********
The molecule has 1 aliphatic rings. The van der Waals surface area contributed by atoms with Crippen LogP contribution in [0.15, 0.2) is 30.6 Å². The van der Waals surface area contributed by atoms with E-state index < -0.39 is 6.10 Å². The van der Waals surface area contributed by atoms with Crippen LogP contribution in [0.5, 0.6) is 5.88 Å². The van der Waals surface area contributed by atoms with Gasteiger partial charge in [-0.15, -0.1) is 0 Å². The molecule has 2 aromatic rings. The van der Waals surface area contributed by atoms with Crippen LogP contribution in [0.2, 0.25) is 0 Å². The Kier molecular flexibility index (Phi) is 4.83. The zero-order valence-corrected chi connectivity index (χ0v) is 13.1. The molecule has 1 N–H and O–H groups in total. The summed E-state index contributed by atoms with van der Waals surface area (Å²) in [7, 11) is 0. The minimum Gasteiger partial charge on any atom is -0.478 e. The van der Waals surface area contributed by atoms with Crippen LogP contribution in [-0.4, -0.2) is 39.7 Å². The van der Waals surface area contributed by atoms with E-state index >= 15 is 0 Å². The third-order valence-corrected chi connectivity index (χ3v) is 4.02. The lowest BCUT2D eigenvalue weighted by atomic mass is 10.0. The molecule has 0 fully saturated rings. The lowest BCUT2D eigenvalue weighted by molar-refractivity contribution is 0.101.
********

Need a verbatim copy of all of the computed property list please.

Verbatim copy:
The molecule has 1 aliphatic rings. The van der Waals surface area contributed by atoms with Crippen LogP contribution in [0.15, 0.2) is 30.6 Å². The van der Waals surface area contributed by atoms with E-state index < -0.39 is 6.10 Å². The van der Waals surface area contributed by atoms with Crippen LogP contribution in [0.5, 0.6) is 5.88 Å². The van der Waals surface area contributed by atoms with Gasteiger partial charge in [-0.15, -0.1) is 0 Å². The molecule has 2 aromatic rings. The van der Waals surface area contributed by atoms with Crippen LogP contribution in [0.2, 0.25) is 0 Å². The Kier molecular flexibility index (Phi) is 4.83. The zero-order valence-corrected chi connectivity index (χ0v) is 13.1. The molecule has 1 N–H and O–H groups in total. The summed E-state index contributed by atoms with van der Waals surface area (Å²) in [7, 11) is 0. The minimum Gasteiger partial charge on any atom is -0.478 e. The van der Waals surface area contributed by atoms with Crippen LogP contribution in [-0.4, -0.2) is 39.7 Å². The van der Waals surface area contributed by atoms with E-state index >= 15 is 0 Å². The third-order valence-corrected chi connectivity index (χ3v) is 4.02. The lowest BCUT2D eigenvalue weighted by atomic mass is 10.0. The molecule has 0 fully saturated rings. The lowest BCUT2D eigenvalue weighted by molar-refractivity contribution is 0.101.